Before the recession, 40,000 new homes were being constructed each year. Normal demand is closer to 15,000 to 20,000 new homes a year, Ramella said.


“We really need stability in our government, and I don’t know how that’s going to happen,” he said.

Ramella contrasted most of the Chicago metro area with Lake County, Ind., which has experienced heavy housing growth that Ramella attributes to a flight from Illinois taxes. Housing construction in northwest Indiana increased 18 percent this year over last, and in 2016 the number was up 19 percent over 2015. Meanwhile, Cook County is down 6 percent this year over last, and home construction in many other Illinois counties is flat, he said. DuPage County experienced an upturn of 5.9 percent this year.

Sheila Tracy, a Chicago optician, said the recent income tax hike as well as the sweetened beverage tax implemented by Cook County in August both seem like desperate governmental attempts to deal with unresolved financial problems.

“It was the last straw,” said Tracy, who plans to relocate away from the state once she retires in three years. “They say the soda tax is about my health, but they aren’t fooling people.”

Cook County’s commissioners are expected to vote on repealing the sweetened beverage tax Oct. 10, though it’s unclear at this point if there are enough votes to overturn the measure.

Even though it’s difficult to determine how much of an impact tax concerns are having on real estate, the weakness in the local housing market is clear, said Geoff Smith, executive director of the Institute for Housing Studies at DePaul University. Home prices in many major metropolitan areas have recovered and hit new highs since the 2008 housing crash, but in the Chicago area only a few suburbs and select city neighborhoods have rebounded, he said.

According to CoreLogic, a global property information firm, the Chicago area is one of the U.S. metropolitan areas with the highest percentage of homeowners underwater with their mortgages, meaning they owe more than their homes are worth. During the second quarter of this year, 10.8 percent of residences in the Chicago metro area were underwater, compared with 13.5 percent during the second quarter of 2016, according to CoreLogic.

The day after the Illinois legislature voted to raise the individual income tax rate from 3.75 to 4.95 percent, Northfield-based financial planner Ellen Rogin said she started getting phone calls from clients who are residents of Chicago with second homes in Florida.

The clients, according to Rogin, were saying “I’m worried about Illinois. Should I be moving to Florida?”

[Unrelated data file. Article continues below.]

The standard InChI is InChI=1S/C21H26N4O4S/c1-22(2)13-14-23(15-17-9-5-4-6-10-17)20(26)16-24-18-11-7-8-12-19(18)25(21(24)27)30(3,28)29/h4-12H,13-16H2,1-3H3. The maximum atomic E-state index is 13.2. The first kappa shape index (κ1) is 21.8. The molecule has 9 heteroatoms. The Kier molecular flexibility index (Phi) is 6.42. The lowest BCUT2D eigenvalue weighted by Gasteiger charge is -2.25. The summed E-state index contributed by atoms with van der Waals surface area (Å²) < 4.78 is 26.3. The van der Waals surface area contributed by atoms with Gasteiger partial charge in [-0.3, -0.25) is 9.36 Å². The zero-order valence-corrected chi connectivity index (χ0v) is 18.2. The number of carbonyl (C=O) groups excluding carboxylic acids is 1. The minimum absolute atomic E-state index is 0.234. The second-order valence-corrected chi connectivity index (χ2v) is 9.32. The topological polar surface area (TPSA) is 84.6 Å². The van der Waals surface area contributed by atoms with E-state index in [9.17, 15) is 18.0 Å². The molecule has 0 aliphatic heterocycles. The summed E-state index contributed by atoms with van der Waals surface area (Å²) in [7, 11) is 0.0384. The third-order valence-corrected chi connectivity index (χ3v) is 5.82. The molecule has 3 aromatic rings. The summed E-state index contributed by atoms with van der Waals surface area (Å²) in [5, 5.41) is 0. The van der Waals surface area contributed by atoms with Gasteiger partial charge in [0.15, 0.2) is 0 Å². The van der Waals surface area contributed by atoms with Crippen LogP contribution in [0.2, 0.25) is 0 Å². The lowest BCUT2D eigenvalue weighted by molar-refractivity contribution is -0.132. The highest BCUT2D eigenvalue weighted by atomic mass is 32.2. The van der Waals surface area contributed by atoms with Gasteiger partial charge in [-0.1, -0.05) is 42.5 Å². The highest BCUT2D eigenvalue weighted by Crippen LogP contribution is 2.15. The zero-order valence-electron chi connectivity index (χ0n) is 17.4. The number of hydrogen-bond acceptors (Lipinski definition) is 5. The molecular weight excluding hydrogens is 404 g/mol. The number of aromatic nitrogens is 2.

Rogin said anyone considering a move has to look at lifestyle, not just taxes.

Chicago certified public accountant Debbie Lessin said that when people consider a move for tax reasons in retirement, they may be missing a crucial element of Illinois’ tax system.

Illinois doesn’t tax retirement income from Social Security, pensions and IRAs, an advantageous provision for retirees living in the state, she said.

BMO Private Bank Chief Investment Officer Jack Ablin is among those with residences in both Chicago and Florida. The seriousness of Illinois’ budget and tax issues became clear to him, he said, when he tried to sell his Highland Park home a couple of years ago. The house was on the market for a year and priced right, he said, but potential buyers kept raising concerns about property taxes.

After struggling to sell the home, he challenged the assessment and was able to substantially lower the taxes. A few months ago, he found a buyer for the home, but the offer was contingent on seeing documentation of the assessment and the lower taxes.

“Taxes are rising so much it’s crowding out the value of homes,” Ablin said. “In many respects a person could argue that housing is cheap in Chicago, and in many respects it is cheap. But it is cheap for a reason.”

Ablin, who works in both Florida and Chicago, said he ultimately decided to make Florida his primary residence. He rents an apartment in downtown Chicago that he uses when in the city on business.

crshropshire@chicagotribune.com

Twitter @gailmarksjarvis

Twitter @corilyns


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 Post subject: Re: Illinois: Greece on Lake Michigan
PostPosted: Tue Oct 10, 2017 1:17 pm 
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https://www.yahoo.com/news/apnewsbreak- ... ction.html

Quote:
APNewsBreak: Billions in Illinois bills not sent for payment

Associated Press
JOHN O'CONNOR
Associated PresOctober 10, 2017

SPRINGFIELD, Ill. (AP) — Illinois is chasing a moving target as it tries to dig out of the nation's worst budget crisis, and a review obtained by The Associated Press shows $7.5 billion worth of unpaid bills — as much as half the total — hadn't been sent to the official who writes the checks by the end of June.

Although many of those IOUs have since been paid, a similar amount in unprocessed bills has replaced them in the last three months, Comptroller Susana Mendoza's office said Monday. That's in addition to $9 billion worth of checks that are at the office but being delayed because the state lacks the money to pay them.

The mound of past-due bills tripled over the two years Republican Gov. Bruce Rauner and Democrats who control the General Assembly were locked in a budget stalemate, which ended in July when lawmakers hiked income taxes over Rauner's vetoes.

In some cases, agencies were waiting to send their receipts to Mendoza because lawmakers haven't approved the spending. For example, the Department of Corrections had $471 million in unpaid bills on hand as of June 30 largely for that reason.

"Ascertaining the precise nature of the state's past-due obligations and liabilities is an essential component of responsible cash and debt management," the Democratic comptroller wrote in a letter to Republican Rep. David McSweeney, a budget hawk from Barrington Hills who requested the review.

Mendoza and McSweeney plan to use the findings to urge lawmakers to override Rauner's veto of legislation that would require monthly reporting of bills not yet submitted for processing. The measure, authored by Mendoza's office, would include a breakdown of how old each bill is and which ones have received legislative approval to be paid.